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  • Writer's pictureMichael Wellings

Hurricanes and the Human Condition

To be perfectly honest, I wasn’t sure what to expect from Hurricane Harvey when I first heard about it. When the news reported that a hurricane was going to hit Houston and the Texas gulf at large, I thought the effects were largely going to be a few homes without power, perhaps some minor flooding, and a general sense of aggravation from people that their daily lives were going to be disrupted. See, I’ve never experienced a hurricane, and as the days leading up to Harvey went on, I began to hear more and more that this storm was going to be a doozy. People around me started stocking up on food, water, and gasoline, and here I was thinking, is it really going to be that bad? Of course, we all know the answer to that. Harvey was, perhaps, the most devastating event to hit our region since 1961. It was the first major hurricane to make landfall in the US since Hurricane Wilma in 2005. This storm was a 1000 year flood event that dropped almost 52 inches of rain in some areas. In other words, in any given year, the likelihood of a storm like Harvey happening is 0.1%. And yet, it happened.

As the rains fell and the toll continued to rise, I really couldn’t believe my eyes. People lost their lives. Streets were turned into rivers. Mothers carried their children out of flooded out homes in waist deep water. Infants were being floated along streets in plastic containers. Thousands upon thousands of cars were stranded and abandoned. Businesses ceased to operate, contractors and hourly workers were unable to work to provide for themselves and their families. Those poor weather channel employees facing the brunt of the storm just couldn’t get a break. The cost of this storm, in terms of both human and business capital, is simply unfathomable. The depth of destruction seemed to know no bounds.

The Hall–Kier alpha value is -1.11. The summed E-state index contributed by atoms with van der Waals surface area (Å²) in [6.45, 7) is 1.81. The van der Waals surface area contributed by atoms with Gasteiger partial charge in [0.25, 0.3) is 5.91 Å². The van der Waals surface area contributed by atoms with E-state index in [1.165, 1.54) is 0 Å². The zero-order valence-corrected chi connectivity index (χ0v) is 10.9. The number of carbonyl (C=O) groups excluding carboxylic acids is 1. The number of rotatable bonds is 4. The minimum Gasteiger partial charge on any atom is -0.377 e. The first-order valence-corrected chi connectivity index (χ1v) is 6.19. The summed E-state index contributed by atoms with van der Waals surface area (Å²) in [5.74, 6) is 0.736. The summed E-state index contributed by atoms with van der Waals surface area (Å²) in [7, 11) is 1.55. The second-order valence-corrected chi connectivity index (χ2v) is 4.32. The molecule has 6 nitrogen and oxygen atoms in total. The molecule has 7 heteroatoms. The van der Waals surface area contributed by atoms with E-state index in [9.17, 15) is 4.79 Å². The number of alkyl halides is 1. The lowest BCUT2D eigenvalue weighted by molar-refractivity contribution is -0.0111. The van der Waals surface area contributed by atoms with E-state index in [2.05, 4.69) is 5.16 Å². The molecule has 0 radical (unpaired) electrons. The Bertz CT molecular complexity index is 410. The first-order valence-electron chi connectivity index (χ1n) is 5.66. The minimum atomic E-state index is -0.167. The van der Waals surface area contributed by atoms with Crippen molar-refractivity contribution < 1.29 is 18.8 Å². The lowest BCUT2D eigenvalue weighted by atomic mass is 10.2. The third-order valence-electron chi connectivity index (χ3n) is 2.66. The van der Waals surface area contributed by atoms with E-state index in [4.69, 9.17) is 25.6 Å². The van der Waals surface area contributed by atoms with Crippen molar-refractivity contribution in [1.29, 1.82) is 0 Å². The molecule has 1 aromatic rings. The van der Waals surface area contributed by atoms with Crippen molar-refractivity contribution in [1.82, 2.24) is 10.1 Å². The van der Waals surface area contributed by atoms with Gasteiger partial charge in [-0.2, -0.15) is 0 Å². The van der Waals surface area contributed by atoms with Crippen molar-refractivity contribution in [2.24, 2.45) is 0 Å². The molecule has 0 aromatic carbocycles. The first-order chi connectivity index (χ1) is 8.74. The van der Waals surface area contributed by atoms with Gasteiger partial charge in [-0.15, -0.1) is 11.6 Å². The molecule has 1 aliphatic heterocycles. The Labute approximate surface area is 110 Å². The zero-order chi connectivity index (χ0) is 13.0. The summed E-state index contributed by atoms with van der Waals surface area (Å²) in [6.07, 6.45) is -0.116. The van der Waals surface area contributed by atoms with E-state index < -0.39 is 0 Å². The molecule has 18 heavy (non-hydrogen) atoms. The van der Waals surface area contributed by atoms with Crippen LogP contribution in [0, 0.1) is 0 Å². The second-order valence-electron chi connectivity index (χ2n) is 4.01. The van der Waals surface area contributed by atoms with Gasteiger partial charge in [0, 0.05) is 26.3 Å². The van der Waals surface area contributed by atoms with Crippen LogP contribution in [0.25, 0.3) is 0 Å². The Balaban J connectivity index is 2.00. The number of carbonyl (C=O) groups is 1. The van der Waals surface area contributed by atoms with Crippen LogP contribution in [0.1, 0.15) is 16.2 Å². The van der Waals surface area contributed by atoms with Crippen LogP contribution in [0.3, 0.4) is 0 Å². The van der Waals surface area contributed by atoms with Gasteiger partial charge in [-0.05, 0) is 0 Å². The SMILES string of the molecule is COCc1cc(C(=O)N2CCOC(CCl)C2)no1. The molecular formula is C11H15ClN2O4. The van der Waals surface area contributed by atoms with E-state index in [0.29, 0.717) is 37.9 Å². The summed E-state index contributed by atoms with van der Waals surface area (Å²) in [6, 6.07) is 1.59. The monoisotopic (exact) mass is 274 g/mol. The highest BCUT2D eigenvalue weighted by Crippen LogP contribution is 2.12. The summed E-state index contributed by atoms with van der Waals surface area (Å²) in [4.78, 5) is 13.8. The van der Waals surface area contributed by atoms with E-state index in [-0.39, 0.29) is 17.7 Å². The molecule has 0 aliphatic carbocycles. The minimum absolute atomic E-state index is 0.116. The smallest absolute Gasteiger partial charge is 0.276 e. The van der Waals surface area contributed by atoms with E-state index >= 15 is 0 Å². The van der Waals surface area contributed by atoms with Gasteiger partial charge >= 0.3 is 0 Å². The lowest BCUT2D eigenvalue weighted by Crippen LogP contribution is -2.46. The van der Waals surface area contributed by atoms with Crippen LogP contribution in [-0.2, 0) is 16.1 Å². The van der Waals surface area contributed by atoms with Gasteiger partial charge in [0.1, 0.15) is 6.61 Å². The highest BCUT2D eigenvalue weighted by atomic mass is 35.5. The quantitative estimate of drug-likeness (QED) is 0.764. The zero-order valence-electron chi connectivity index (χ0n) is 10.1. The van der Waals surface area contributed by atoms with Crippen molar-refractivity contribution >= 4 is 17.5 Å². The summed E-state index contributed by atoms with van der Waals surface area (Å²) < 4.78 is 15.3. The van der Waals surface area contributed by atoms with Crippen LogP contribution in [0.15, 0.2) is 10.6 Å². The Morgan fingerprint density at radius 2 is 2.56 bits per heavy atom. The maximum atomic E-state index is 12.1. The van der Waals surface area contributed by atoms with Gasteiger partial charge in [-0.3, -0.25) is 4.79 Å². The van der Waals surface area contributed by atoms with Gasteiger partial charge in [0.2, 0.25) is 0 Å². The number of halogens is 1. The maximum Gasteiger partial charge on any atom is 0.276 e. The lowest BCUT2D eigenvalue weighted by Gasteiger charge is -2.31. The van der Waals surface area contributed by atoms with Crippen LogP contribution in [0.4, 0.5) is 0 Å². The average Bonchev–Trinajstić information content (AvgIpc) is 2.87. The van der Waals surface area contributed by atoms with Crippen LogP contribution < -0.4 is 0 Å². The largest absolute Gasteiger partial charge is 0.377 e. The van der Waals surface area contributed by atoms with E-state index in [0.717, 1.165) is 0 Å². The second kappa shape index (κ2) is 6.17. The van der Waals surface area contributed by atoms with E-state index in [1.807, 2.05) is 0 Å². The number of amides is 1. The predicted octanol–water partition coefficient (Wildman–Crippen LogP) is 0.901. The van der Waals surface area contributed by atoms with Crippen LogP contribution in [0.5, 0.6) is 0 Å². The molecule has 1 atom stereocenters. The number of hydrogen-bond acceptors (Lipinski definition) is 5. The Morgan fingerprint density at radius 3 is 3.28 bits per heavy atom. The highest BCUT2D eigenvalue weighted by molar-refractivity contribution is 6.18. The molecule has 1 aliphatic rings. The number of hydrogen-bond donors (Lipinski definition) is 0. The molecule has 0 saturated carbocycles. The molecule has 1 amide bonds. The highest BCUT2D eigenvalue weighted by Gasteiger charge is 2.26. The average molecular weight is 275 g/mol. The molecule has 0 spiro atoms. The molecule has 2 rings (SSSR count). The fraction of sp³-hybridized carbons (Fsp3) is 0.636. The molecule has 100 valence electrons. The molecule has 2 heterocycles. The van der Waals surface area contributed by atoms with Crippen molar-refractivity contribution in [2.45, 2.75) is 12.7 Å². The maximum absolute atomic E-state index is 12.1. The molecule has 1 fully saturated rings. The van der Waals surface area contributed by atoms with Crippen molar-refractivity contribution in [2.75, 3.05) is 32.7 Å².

In the midst of the trials and tribulations of this storm, it’s all too easy to lose hope for yourselves and those you love and care about. Complete decimation of everything someone holds dear can do that to a person. The thing is, we, as human beings, resonate with sympathy as those around us suffer. It is with that in mind that I would offer this beacon of hope to you, and those that are suffering: You are not forgotten. Just as the storm and its effects were unfathomable, the outpouring of support and love is equally as unfathomable. People from all over this nation and world are sending help to Texas, in the form of money, people, boats, and a myriad of other goods. I personally have met people from 3 different states, people who dropped their agendas and lives when they learned about this tragedy, and came to do whatever they could to help. Images and videos of people helping people, regardless of color, clan, or creed, are more powerful than any storm. When shelters can’t accept any more volunteers because they’re at capacity, when pro athletes raise over $20 million in relief effort, when fleets of civilian boats come to rescue perfect strangers, these are among the things that describe the very best of humanity.

I’m afraid that when future people discuss the effects of this storm, they’ll only talk about the economic dollars lost, the number of homes destroyed, or the amount of rain that fell. Yes, that happened, but that’s not the most important thing we saw. When people talk about this in the future, I hope they focus on what was one of the most perfect examples of the human condition displayed in our time. When tragedy strikes, we help each other, and we rebuild. As I said earlier, I wasn’t sure what to expect from Hurricane Harvey. What I saw blew me away.

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